5 reasons to see La Comedia Dinner Theatre’s ‘West Side Story’

La Comedia Dinner Theatre’s impressive production of “West Side Story” upholds the show’s pedigree as a brilliant, powerful and relevant musical theatre classic.

Librettist Arthur Laurents, composer Leonard Bernstein and lyricist Stephen Sondheim’s riveting depiction of turf war in New York City circa 1957 takes its societal cue from Shakespeare’s “Romeo and Juliet.” The heart-tugging romance between doomed lovebirds Tony and Maria will always be a firm foundation, but the compelling layers of bigotry, grievance, abandonment, angst and mistrust raging among their close circle of family and friends truly bolsters the drama.

Fluidly spearheaded by director/choreographer Chris Beiser with ample respect to original conceiver/director/choreographer Jerome Robbins, here are five reasons to see “West Side Story,” which continues through May 5.



1. Passionate duo Marco Giacona and Stephanie Garcia

Fantastic tenor Marco Giacona and lovely soprano Stephanie Garcia are a passionate pair whose palpable chemistry keeps the story emotionally grounded.

Giacona, an astute musical theatre performer who leans into lyrics with expressive clarity, possesses a wonderful charisma that pulsates throughout “Something’s Coming” and radiates to the hilt when proclaiming the joys of “Maria.”

Garcia, tapping into her inner Natalie Wood, portrays Maria with confident self-assurance, often tipping the seductive power within Tony and Maria’s relationship in her direction. When Tony tells Maria he’ll do whatever she wants following the tragic rumble, I actually believed it.

Vocally, they beautifully blend in “Tonight” and “One Hand, One Heart,” and Garcia’s delightful rendition of “I Feel Pretty” receives humorous assistance from Brianna Saavedra (Consuela), Valerie Salcedo (Rosalia) and Julianna Cauterucci (Francisca).



2. The Jets and Sharks believably at war

Following on the heels of “Guys and Dolls,” La Comedia assembles another top-notch male ensemble. With masculine grace and focused ferocity, these Jets and Sharks are believably at war from the balletic outset.

The atmospheric urgency within Laurents’ script tilts toward the Jets so I must first commend Baylor Browning (Riff), Allyn Bessee (Diesel), Jordan Thomas Burnett (Action), Jarrett R. Crowthers (Baby John), Riley Vogel (Snowboy) and Laurel Dobrozsi (Anybodys) for creating a very cohesive brotherhood. Browning, convincingly establishing Riff as Tony’s protector, winningly leads the terrifically precise physicality of “Cool,” one of Beiser’s standout routines. In addition, I thoroughly enjoyed Bessee elevating Diesel’s leadership qualities as Riff’s right-hand man, and Burnett’s playful comedic instincts propel “Gee, Officer Krupke.”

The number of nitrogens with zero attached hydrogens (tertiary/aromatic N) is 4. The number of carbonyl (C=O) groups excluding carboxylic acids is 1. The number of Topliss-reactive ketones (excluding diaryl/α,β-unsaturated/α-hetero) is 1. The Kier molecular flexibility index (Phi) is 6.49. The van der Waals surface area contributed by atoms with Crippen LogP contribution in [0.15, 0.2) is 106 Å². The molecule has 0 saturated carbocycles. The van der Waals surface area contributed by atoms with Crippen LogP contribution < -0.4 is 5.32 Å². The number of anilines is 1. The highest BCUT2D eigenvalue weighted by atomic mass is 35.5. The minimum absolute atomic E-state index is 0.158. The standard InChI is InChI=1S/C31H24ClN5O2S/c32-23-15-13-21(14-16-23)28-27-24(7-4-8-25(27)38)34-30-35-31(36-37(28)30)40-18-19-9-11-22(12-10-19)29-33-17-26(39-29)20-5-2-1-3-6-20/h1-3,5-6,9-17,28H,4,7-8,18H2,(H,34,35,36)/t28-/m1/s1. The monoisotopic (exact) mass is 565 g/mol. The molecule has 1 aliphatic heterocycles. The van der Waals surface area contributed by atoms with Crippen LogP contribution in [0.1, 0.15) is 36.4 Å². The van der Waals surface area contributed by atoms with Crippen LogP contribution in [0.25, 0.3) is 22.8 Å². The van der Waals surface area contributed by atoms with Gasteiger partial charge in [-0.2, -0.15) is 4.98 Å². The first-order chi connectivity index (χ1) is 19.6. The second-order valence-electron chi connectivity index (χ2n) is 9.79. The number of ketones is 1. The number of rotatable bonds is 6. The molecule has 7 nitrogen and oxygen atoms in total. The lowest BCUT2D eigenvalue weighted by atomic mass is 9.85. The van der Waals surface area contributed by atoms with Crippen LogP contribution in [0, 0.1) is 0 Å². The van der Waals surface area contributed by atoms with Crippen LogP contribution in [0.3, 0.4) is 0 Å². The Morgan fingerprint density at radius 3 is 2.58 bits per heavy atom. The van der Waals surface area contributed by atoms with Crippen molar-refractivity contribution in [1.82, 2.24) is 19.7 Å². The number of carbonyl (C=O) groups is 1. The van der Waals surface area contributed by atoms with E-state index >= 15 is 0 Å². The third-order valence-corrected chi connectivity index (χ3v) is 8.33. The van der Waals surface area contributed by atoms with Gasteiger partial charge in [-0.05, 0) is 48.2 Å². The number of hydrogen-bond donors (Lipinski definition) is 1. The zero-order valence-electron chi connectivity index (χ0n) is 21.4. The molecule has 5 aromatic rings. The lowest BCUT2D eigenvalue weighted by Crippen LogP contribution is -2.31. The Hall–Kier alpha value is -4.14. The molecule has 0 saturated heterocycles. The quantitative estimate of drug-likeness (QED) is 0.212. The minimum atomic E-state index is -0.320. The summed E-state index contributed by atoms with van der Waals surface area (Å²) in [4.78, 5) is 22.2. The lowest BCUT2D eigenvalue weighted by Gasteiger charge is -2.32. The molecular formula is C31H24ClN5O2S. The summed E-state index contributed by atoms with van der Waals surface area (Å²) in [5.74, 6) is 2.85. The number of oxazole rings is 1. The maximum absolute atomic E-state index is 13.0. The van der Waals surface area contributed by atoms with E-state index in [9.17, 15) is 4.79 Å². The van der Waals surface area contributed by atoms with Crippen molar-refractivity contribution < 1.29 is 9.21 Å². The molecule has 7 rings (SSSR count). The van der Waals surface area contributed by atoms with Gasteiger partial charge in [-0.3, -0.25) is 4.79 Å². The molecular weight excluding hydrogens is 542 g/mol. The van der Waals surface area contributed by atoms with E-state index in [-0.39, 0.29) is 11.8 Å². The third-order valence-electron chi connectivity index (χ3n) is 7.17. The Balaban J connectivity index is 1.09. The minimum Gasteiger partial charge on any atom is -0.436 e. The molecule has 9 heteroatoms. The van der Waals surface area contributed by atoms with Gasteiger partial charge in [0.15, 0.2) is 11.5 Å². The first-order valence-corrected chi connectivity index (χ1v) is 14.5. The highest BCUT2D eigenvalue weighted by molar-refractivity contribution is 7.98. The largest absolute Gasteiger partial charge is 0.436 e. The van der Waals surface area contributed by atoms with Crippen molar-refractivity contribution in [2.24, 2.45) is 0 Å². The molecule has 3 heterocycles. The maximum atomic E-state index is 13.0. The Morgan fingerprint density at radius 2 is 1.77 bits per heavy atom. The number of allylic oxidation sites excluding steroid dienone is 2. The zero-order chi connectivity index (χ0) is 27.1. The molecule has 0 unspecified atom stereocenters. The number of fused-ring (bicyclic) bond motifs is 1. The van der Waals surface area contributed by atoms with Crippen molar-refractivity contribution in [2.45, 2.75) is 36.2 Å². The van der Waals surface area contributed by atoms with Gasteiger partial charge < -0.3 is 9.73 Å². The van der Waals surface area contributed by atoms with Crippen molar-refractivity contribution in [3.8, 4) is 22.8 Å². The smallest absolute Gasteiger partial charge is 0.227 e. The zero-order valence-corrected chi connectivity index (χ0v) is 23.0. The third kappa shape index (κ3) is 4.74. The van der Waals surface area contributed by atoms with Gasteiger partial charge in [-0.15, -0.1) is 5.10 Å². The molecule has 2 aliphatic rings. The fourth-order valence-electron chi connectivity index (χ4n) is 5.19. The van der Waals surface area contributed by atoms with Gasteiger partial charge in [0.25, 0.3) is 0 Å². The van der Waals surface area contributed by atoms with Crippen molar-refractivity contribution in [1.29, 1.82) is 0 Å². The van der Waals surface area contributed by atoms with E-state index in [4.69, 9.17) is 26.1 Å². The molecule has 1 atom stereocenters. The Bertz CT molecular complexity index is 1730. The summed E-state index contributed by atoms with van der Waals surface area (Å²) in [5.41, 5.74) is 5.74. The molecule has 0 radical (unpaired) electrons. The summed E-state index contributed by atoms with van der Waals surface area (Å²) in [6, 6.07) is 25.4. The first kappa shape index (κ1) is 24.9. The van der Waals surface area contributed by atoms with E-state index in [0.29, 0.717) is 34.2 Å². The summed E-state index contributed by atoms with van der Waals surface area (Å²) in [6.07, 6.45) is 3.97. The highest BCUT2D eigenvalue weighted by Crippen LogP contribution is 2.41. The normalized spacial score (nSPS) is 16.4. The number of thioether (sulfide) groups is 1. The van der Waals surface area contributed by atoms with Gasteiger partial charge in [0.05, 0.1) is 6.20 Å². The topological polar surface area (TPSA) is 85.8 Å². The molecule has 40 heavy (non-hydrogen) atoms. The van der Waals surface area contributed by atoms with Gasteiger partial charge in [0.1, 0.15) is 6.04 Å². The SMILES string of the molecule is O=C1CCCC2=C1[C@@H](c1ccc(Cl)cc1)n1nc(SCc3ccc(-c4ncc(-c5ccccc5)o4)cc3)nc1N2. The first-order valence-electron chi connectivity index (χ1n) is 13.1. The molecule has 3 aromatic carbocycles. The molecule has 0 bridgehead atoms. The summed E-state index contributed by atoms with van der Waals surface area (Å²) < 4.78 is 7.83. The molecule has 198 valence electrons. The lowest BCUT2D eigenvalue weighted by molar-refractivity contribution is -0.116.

The Sharks are equally bonded with Elihu Guerrero smoothly in control as flashy Bernardo opposite Luka Ashley Carter (Pepe), Anthony J. Contreras (Luis), M. Javi Harnly (Quique), Marco Puente (Indio) and Kyle Vasquez (a perfectly coy and loyal Chino).

Fury aside, each group meaningfully unites for the “Somewhere” dream sequence featuring Salcedo’s beautiful rendition of Bernstein and Sondheim’s gorgeous ballad.

3. Tina DeAlderete’s alluring Anita

In a welcomed return to the Dayton region, Tina DeAlderete brings fabulous flair to her mature, emotional and expertly danced portrayal of Anita, whose devotion to Maria is shattered by a cruel act of sexual assault (a moment that could’ve been more defined and disturbing than depicted here). DeAlderete is dynamic and sassy in “America,” receives scintillating center stage treatment for “Tonight Quintet,” and fills “A Boy Like That” with superb anger, disappointment and drama.

4. Solid authority figures caught in the middle

Colin Cranstoun (Officer Krupke/Glad Hand), Ed Iverson (Lieutenant Schrank) and Mark Reuter (Doc) are excellently authoritative. As the Jets and Sharks attempt to rule the roost, Iverson, the cruelest Schrank I’ve ever seen, and Reuter, marking his 30th La Comedia production as the disheartened drug store proprietor concerned about Tony’s future, particularly render perspectives that sting and scold with absorbing weight.

5. Everything old is new again

Don’t be shocked by the crudeness of Lieutenant Schrank shouting “immigrant scum.” Laurents’ script, peppered with ‘50s slang, is rooted in 1957, but many sentiments reflect the division happening in 2024, particularly issues of immigration and unease about The Other. So, as America’s electoral temperature rises from now until November, try to heed Riff’s advice: keep cool, real cool. And vote.


What: “West Side Story”

Where: La Comedia Dinner Theatre, 765 W. Central Ave., Springboro

When: Through May 5; Thursday, Friday and Sunday matinees and Thursday-Sunday evenings.

Cost: $70-$79; $39 for kids 11 and younger

More info: 937-746-4554 or lacomedia.com

Right Now with Russell spotlights arts and entertainment news every Friday and as news arises. From the latest in local arts to the latest in film, music, TV, theater, awards season and other hot button topics, the goal is to fill you in on what’s new in order to satisfy your entertainment cravings. He can be reached at Russell.Florence@coxohio.com.

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